Back in the late 1980s, you helped shape the concept of an emerging market debt overhang. The financial crisis has laid bare the fact that the dividing line between emerging markets and advanced countries is not as crisp as once thought. Indeed, this is a recurring theme of our 2009 book, This Time is Different: Eight Centuries of Financial Folly. Today, the growth bind of advanced countries in the periphery of the eurozone has a great deal in common with that of emerging market economies of the 1980s.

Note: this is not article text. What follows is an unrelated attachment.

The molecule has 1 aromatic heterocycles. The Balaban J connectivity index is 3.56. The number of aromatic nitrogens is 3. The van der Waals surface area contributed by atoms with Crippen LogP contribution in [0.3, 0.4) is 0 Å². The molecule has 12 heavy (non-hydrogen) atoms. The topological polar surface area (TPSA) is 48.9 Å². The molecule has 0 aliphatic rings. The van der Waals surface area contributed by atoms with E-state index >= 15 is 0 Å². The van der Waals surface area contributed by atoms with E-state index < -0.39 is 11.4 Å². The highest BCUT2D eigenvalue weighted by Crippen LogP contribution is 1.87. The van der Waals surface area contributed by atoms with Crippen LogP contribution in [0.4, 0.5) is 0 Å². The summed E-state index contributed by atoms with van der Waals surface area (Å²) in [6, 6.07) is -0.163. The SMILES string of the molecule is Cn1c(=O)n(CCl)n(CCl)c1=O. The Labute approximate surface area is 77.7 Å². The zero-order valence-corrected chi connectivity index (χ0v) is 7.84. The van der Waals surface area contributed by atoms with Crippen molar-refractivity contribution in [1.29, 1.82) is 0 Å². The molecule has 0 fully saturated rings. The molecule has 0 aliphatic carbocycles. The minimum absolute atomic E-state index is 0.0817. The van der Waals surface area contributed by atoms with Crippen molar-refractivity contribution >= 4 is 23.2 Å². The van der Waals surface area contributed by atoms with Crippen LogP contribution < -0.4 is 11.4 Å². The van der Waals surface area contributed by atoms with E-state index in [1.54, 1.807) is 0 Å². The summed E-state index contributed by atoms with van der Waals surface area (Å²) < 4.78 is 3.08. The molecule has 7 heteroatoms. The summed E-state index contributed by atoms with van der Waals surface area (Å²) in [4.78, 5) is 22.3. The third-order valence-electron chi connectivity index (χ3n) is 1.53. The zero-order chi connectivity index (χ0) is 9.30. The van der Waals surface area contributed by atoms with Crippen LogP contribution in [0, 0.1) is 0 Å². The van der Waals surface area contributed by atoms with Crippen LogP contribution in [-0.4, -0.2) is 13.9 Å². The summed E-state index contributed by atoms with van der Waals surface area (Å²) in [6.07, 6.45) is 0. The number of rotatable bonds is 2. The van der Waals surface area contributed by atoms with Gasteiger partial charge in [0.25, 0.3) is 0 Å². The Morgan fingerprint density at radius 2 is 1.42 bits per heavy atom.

We admire your past scholarly work, which influences us to this day. So it has been with deep disappointment that we have experienced your spectacularly uncivil behavior the past few weeks. You have attacked us in very personal terms, virtually non-stop, in your New York Times column and blog posts. Now you have doubled down in the New York Review of Books, adding the accusation we didn't share our data. Your characterization of our work and of our policy impact is selective and shallow. It is deeply misleading about where we stand on the issues. And we would respectfully submit, your logic and evidence on the policy substance is not nearly as compelling as you imply.